ungrateful and unaware

And what would you . . . ?

What would you do if a child from a privileged home couldn’t tell you what they were thankful for?

Not a single thing?

Yesterday on facebook, while browsing my news feed, I came across this photo and quote from Humans of New York. Humans of New York is a popular photoblog created by a man named Brandon Stanton. The site features portraits and interviews of individuals in New York — and around the world. While some have criticized HONY, saying many of Stanton’s interviews must be staged, most viewers love the site. I myself like HONY because, to me, Brandon has done exactly what I’ve been trying to do all along: Show that people are people.

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“I’m trying to raise my daughter with the same values that I learned in Jamaica, but it can be hard to instill gratitude and appreciation when we are surrounded by such abundance. When I was growing up in Jamaica, every time I wanted something, my grandmother made me go through the same list of questions: ‘Why do you want it?’ ‘How much will it cost?’ ‘Is it going to make your life better?’ There wasn’t enough money for things we didn’t need, so we were always forced to ask those questions — even for simple things like a new pair of shoes. The necessity of that ritual really helped create a deep appreciation for the things we had.”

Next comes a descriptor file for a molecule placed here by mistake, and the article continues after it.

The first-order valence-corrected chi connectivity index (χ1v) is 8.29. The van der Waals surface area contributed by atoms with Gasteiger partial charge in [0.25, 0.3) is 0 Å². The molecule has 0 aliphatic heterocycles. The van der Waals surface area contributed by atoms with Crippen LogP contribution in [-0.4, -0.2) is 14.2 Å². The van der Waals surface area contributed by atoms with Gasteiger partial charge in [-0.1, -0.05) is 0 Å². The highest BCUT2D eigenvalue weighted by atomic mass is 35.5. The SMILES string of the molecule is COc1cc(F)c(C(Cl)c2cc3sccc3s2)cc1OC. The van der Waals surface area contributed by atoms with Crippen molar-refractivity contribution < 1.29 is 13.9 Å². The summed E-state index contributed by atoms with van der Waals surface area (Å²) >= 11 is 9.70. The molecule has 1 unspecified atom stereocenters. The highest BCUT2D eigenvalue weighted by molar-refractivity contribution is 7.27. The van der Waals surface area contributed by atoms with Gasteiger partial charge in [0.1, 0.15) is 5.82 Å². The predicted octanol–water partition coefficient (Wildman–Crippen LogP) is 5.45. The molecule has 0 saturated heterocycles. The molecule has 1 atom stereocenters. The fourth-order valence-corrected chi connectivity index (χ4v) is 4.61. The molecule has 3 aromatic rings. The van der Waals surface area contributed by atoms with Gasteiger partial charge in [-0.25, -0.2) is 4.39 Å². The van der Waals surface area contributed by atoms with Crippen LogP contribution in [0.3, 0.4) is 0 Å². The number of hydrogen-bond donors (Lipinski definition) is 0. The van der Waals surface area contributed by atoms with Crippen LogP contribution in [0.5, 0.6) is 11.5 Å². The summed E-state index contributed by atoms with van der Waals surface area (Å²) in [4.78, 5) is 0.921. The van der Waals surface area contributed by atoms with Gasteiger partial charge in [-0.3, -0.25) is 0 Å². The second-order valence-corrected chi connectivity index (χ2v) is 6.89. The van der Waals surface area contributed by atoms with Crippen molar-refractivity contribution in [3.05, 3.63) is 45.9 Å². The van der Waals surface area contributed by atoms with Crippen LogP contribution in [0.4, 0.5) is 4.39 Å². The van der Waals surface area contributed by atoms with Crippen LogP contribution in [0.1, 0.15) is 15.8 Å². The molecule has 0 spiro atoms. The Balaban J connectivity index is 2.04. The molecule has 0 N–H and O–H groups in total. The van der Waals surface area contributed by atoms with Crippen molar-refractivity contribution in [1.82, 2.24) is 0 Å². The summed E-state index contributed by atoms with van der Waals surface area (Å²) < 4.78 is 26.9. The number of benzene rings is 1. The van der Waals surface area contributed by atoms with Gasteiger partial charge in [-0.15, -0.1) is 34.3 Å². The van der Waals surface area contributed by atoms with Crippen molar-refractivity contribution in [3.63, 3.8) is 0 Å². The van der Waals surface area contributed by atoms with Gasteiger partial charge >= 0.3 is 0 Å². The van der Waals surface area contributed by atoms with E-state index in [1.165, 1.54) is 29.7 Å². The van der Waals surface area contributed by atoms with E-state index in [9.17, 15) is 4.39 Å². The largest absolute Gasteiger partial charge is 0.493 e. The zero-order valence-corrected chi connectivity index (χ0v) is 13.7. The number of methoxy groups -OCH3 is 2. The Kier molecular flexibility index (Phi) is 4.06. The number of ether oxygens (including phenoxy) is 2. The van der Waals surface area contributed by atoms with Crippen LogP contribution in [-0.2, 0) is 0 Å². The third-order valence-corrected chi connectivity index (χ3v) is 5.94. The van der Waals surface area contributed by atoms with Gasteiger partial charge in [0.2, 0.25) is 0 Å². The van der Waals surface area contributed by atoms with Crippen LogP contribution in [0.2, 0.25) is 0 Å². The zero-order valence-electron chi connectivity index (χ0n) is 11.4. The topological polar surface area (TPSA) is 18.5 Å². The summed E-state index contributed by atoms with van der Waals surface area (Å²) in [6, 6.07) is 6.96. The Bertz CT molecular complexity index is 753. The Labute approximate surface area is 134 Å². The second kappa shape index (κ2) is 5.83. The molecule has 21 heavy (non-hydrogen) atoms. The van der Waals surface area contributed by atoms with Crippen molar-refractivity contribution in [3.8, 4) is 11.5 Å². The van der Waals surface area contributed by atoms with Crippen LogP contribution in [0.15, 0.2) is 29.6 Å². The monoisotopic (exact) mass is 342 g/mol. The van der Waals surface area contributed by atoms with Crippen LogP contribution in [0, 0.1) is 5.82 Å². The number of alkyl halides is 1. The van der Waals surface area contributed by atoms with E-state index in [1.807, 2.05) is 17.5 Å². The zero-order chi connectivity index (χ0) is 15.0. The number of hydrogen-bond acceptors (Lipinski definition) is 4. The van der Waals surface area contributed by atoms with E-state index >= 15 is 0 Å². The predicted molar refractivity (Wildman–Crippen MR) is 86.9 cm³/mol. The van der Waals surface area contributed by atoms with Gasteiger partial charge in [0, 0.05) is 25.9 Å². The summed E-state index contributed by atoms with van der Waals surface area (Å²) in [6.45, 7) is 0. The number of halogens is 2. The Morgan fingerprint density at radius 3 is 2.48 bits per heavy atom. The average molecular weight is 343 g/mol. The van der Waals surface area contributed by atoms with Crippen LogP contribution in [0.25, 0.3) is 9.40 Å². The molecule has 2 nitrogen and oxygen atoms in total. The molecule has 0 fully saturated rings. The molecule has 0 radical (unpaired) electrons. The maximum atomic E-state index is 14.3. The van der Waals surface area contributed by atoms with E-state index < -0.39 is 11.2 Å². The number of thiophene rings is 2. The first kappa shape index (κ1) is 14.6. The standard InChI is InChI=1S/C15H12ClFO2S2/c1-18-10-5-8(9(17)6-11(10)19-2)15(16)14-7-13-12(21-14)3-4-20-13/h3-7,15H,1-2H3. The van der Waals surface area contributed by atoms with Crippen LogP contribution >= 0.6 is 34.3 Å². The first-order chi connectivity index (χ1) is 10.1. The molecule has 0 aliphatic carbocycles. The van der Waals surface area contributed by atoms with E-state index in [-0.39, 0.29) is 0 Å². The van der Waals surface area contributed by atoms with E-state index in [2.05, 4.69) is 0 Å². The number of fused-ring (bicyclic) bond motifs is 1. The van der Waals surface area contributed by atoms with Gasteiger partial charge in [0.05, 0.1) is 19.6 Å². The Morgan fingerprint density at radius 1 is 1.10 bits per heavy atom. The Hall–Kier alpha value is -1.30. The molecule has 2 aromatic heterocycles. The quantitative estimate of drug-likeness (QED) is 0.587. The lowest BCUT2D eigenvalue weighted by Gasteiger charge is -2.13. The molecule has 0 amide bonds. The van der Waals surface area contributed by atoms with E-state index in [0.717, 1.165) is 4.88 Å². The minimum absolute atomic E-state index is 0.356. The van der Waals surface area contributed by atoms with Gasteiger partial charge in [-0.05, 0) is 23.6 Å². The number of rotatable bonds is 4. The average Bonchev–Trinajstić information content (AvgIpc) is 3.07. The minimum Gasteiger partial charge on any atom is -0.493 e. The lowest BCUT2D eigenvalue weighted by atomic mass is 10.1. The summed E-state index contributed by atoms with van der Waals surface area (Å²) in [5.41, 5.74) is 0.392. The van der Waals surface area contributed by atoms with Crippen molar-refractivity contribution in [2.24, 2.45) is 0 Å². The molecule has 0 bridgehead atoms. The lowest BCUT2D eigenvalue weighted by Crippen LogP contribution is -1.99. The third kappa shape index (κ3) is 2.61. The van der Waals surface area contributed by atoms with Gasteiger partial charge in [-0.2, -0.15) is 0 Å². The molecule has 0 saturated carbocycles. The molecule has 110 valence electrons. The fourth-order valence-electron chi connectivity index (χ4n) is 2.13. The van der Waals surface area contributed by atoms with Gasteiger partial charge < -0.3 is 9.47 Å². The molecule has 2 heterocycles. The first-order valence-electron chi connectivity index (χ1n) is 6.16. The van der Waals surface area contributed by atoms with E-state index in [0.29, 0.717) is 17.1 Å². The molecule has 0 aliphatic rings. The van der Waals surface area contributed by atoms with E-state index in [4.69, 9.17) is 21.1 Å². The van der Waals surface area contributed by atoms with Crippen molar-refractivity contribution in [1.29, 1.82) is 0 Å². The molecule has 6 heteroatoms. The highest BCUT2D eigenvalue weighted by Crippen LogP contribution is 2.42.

“It can be hard to instill gratitude and appreciation when we are surrounded by such abundance.”

This quote struck me in particular because of a conversation I had with some of my students this past week. I had asked my kids (most of whom come from affluent white, Indian, and Asian homes in the Silicon Valley), now that Halloween was over, what holiday came next? The answer, of course, was “Thanksgiving,” but I was disappointed to discover that very few kids understood what that really meant.

“So what is Thanksgiving about?” I asked.

“Food!” said some.

“Turkey!” said others.

“Time off from school!” cried many.

One student, trying to dig deeper, said, “It’s about the Pilgrims and the Indians. They were coming up against a hard winter, and . . . Er, I don’t really remember the story. I just know it had to do with the Pilgrims.”